Last year in February I wrote a story for BayNature.org on a significant but little known historical site tucked away in the rolling hills above the Russian River Valley in what is now Austin Creek State Recreation Area – a California state park. Here a French Jewish woman by the name of Marguerite Wildenhain became one of the most influential ceramic artists in the United States. The peace and natural beauty of this area inspired her works.
The park is still home to what remains of Marguerite’s home, studio, workshop and school: Pond Farm Pottery.
As part of the special exhibit, the museum is hosting a series of gallery talks called Focus on Design on select Fridays, July through September, from 12:30-1pm. This Friday, July 25th, the series will focus on Marguerite Wildenhain and the Legacy of Pond Farm. Anthony Veerkamp, field director for the National Trust for Historic Preservation and an expert on Pond Farm, will give a special talk. I interviewed Anthony extensively for my Bay Nature article, and you will not want to miss the chance to learn from him.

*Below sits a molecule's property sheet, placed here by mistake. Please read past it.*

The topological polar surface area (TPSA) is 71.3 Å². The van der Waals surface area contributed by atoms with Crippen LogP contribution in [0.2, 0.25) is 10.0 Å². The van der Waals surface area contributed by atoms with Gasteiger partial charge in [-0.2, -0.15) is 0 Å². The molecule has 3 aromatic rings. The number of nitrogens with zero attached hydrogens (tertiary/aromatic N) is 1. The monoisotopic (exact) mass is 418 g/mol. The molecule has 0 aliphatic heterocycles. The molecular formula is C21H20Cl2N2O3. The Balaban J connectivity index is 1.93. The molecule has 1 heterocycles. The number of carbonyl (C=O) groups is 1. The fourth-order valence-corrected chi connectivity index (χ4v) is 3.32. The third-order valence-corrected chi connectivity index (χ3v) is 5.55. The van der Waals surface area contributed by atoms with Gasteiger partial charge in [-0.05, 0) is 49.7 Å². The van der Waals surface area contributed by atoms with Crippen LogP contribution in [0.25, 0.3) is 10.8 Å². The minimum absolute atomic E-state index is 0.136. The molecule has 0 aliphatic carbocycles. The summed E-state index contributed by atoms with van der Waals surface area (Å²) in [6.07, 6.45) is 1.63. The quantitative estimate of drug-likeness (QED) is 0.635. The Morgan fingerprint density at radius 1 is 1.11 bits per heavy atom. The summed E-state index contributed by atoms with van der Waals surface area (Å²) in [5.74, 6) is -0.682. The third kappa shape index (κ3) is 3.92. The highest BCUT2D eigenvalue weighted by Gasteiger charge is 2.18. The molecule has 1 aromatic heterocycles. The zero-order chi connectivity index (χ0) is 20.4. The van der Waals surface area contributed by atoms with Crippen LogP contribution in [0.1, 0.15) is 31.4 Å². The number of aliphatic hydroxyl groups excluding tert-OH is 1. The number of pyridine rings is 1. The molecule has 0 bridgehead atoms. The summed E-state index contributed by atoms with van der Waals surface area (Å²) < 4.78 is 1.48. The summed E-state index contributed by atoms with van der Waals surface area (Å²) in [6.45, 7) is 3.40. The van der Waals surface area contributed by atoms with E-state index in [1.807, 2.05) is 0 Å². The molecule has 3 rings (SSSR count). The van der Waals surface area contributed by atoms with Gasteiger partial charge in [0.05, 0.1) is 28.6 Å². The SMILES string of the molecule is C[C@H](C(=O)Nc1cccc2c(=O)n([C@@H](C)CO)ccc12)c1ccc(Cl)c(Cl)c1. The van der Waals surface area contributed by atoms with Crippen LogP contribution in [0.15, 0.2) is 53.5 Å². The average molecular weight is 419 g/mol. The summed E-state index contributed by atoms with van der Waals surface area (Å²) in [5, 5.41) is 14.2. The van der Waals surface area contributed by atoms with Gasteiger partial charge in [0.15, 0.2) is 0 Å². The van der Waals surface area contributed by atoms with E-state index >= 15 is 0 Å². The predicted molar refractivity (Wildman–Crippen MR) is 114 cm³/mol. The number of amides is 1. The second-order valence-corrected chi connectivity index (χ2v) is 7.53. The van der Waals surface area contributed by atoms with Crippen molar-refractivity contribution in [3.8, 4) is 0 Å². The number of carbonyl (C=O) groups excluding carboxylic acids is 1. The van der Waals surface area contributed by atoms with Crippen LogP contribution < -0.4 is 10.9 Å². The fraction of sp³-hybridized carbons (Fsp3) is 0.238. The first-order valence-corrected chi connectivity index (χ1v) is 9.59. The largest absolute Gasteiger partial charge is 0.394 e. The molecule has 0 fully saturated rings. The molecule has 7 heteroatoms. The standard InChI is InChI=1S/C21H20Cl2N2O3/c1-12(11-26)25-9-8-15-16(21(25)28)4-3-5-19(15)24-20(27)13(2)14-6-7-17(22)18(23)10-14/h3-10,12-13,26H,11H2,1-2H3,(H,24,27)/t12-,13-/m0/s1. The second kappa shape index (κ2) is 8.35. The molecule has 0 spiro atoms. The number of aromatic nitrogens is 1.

The Contemporary Jewish Museum exhibit focuses on six hubs across the United States that were critical in the broad dissemination of modernist design principals, through networks, between the 1930s and the 1950s. The lesser known Pond Farm, near Guerneville, California, was one of these powerful hubs.
The large iconic barn, which served as the main studio for Pond Farm Pottery, is visible from the main park road that climbs through Austin Creek State Recreation Area. You can also visit Pond Farm during special events organized by the local nonprofit that runs the park, Stewards of the Coast and Redwoods.
Since Marguerite Wildenhain’s death in 1985, California State Parks has maintained the historic property using a policy of “arrested decay.” The park system has struggled to uphold Wildenhain’s legacy under years of deep cuts in operations and maintenance. Today, the Stewards of the Coast and Redwoods, together with the National Trust for Historic Preservation and the California State Parks Foundation are partnering with California State Parks to preserve the site. Once rehabilitated, this significant historic resource can return to active use.
Bay Nature story: National Trust hopes to save slice of history at state park